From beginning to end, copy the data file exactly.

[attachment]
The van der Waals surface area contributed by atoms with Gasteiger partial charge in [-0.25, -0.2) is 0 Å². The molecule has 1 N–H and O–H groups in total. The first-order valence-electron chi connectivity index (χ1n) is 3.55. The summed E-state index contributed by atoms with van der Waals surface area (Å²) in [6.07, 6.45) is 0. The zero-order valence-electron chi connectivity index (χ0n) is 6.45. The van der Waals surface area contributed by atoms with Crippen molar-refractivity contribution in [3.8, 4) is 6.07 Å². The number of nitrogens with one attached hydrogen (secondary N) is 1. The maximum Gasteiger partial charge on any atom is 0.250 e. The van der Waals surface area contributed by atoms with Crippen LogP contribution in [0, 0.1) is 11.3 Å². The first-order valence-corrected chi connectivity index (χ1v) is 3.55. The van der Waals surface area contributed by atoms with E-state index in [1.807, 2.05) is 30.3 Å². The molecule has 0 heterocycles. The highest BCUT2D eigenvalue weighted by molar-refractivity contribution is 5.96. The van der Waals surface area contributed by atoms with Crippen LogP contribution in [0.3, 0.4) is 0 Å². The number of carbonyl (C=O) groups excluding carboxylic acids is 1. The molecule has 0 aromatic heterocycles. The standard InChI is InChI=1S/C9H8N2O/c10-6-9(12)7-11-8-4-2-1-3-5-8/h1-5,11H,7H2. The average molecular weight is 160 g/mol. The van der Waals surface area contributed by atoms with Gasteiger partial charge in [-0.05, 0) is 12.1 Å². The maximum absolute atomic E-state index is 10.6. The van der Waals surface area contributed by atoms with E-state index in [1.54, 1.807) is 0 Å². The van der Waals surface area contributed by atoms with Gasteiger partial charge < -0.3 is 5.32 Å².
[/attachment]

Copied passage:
The van der Waals surface area contributed by atoms with Gasteiger partial charge in [-0.25, -0.2) is 0 Å². The molecule has 1 N–H and O–H groups in total. The first-order valence-electron chi connectivity index (χ1n) is 3.55. The summed E-state index contributed by atoms with van der Waals surface area (Å²) in [6.07, 6.45) is 0. The zero-order valence-electron chi connectivity index (χ0n) is 6.45. The van der Waals surface area contributed by atoms with Crippen molar-refractivity contribution in [3.8, 4) is 6.07 Å². The number of nitrogens with one attached hydrogen (secondary N) is 1. The maximum Gasteiger partial charge on any atom is 0.250 e. The van der Waals surface area contributed by atoms with Crippen LogP contribution in [0, 0.1) is 11.3 Å². The first-order valence-corrected chi connectivity index (χ1v) is 3.55. The van der Waals surface area contributed by atoms with E-state index in [1.807, 2.05) is 30.3 Å². The molecule has 0 heterocycles. The highest BCUT2D eigenvalue weighted by molar-refractivity contribution is 5.96. The van der Waals surface area contributed by atoms with Crippen LogP contribution in [0.3, 0.4) is 0 Å². The number of carbonyl (C=O) groups excluding carboxylic acids is 1. The molecule has 0 aromatic heterocycles. The standard InChI is InChI=1S/C9H8N2O/c10-6-9(12)7-11-8-4-2-1-3-5-8/h1-5,11H,7H2. The average molecular weight is 160 g/mol. The van der Waals surface area contributed by atoms with Gasteiger partial charge in [-0.05, 0) is 12.1 Å². The maximum absolute atomic E-state index is 10.6. The van der Waals surface area contributed by atoms with E-state index in [1.54, 1.807) is 0 Å². The van der Waals surface area contributed by atoms with Gasteiger partial charge < -0.3 is 5.32 Å².